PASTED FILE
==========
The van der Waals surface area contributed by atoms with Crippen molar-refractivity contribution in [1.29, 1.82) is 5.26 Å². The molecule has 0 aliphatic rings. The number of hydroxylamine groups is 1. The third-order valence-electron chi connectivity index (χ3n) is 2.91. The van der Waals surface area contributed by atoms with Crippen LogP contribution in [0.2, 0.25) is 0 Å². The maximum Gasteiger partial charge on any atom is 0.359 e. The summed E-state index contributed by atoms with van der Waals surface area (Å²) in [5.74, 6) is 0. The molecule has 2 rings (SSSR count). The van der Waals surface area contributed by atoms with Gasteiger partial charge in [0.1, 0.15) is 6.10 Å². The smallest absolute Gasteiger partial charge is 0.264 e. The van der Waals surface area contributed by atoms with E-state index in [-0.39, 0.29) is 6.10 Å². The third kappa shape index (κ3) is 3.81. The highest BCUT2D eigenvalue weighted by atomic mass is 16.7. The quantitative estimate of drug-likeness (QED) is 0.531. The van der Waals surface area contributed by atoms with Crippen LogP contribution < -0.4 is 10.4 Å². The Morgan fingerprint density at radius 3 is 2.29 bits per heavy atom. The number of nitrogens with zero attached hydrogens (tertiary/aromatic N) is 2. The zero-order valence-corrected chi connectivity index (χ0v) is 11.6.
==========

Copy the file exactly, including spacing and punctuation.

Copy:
The van der Waals surface area contributed by atoms with Crippen molar-refractivity contribution in [1.29, 1.82) is 5.26 Å². The molecule has 0 aliphatic rings. The number of hydroxylamine groups is 1. The third-order valence-electron chi connectivity index (χ3n) is 2.91. The van der Waals surface area contributed by atoms with Crippen LogP contribution in [0.2, 0.25) is 0 Å². The maximum Gasteiger partial charge on any atom is 0.359 e. The summed E-state index contributed by atoms with van der Waals surface area (Å²) in [5.74, 6) is 0. The molecule has 2 rings (SSSR count). The van der Waals surface area contributed by atoms with Gasteiger partial charge in [0.1, 0.15) is 6.10 Å². The smallest absolute Gasteiger partial charge is 0.264 e. The van der Waals surface area contributed by atoms with E-state index in [-0.39, 0.29) is 6.10 Å². The third kappa shape index (κ3) is 3.81. The highest BCUT2D eigenvalue weighted by atomic mass is 16.7. The quantitative estimate of drug-likeness (QED) is 0.531. The van der Waals surface area contributed by atoms with Crippen LogP contribution < -0.4 is 10.4 Å². The Morgan fingerprint density at radius 3 is 2.29 bits per heavy atom. The number of nitrogens with zero attached hydrogens (tertiary/aromatic N) is 2. The zero-order valence-corrected chi connectivity index (χ0v) is 11.6.